Does one life Matter more than another? That is the question that many South Africans have been grappling with in light of the call for people to wear black on Monday 30 October in memory of all the farmers that have been murdered this year.

Chris Loubser, a farm manager on a well-known Franschoek farming estate, made an appeal for all South Africans to wear black to honor Conradie Joubert, who was murdered on a nearby farm. The video went viral and started being posted all over social media with the tags #BlackMonday and #SupportOurFarmers helping gather support.

While many South Africans felt like this was a great cause to get involved with, there was also substantial pushback from many who felt like many other murders were being overlooked on a regular basis and had the sense that this was related to the race of the people involved.

For example, South Africa has an average of 19,016 murders a year with a comparatively small number of 74 farmers making up that number.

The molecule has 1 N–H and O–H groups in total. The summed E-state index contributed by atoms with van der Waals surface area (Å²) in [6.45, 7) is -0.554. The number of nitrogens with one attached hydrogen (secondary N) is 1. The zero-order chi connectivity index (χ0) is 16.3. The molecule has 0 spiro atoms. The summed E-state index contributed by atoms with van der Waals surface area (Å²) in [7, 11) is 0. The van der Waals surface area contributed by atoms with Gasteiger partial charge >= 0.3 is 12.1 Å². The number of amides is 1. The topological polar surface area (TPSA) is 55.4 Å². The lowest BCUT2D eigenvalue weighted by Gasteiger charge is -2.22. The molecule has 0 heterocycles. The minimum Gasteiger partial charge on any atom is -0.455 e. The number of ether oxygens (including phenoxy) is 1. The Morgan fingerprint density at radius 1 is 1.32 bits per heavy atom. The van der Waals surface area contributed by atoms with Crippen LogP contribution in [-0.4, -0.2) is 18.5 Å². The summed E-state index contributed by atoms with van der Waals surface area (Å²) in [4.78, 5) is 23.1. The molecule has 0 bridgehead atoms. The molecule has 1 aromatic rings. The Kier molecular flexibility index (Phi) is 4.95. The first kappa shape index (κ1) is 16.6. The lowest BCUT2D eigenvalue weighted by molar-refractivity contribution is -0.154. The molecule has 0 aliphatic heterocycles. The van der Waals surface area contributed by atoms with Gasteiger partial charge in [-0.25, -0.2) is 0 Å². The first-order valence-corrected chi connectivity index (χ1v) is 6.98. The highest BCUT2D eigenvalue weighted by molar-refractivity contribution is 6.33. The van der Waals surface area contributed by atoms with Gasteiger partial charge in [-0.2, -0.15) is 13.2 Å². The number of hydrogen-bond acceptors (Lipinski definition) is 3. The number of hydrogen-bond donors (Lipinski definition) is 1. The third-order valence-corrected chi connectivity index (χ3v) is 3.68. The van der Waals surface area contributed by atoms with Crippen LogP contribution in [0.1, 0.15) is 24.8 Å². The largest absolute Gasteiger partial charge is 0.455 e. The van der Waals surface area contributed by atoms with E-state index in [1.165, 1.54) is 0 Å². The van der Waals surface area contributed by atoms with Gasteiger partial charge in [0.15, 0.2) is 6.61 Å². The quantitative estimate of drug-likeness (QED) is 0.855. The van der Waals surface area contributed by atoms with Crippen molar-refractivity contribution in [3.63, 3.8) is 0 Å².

All deaths matter vs. All lives matter

The response of those supporting #BlackMonday was to suggest that anyone having an issue with the March was doing a bit of an #AllLivesMatter on the movement.

When the hashtag #BlackLivesMatter started in the United States, it was quickly met with many white people posting #AllLivesMatter.

The point black people were trying to make though was that white lives have always mattered but black lives have often mattered less and thus needed a special tag to help draw concern.

When it comes to the #BlackMonday march though, it feels like just the opposite of that. No one is suggesting that the farm murders do not matter.

They were tragic and needed a response immediately.

But many people feel like the deaths that happen regularly in the townships or gangsterism attacks on the Cape Flats don't ever seem to get this kind of attention and so it feels as if they matter less.

How do we find each other?

I think the way forward is for us to be able to acknowledge that all murders are horrific and need to be acknowledged and mourned as communities and even collectively as a nation.

As we take a moment to pause for the farmers who have lost their lives and the trauma their families are facing, let us also pause to remember those who have lost lives in the townships, on the flats and in various other places around the country.

Let us commit to building relationships with people who do not look like us so that when these things happen, they do not polarise, but rather help bring us together.

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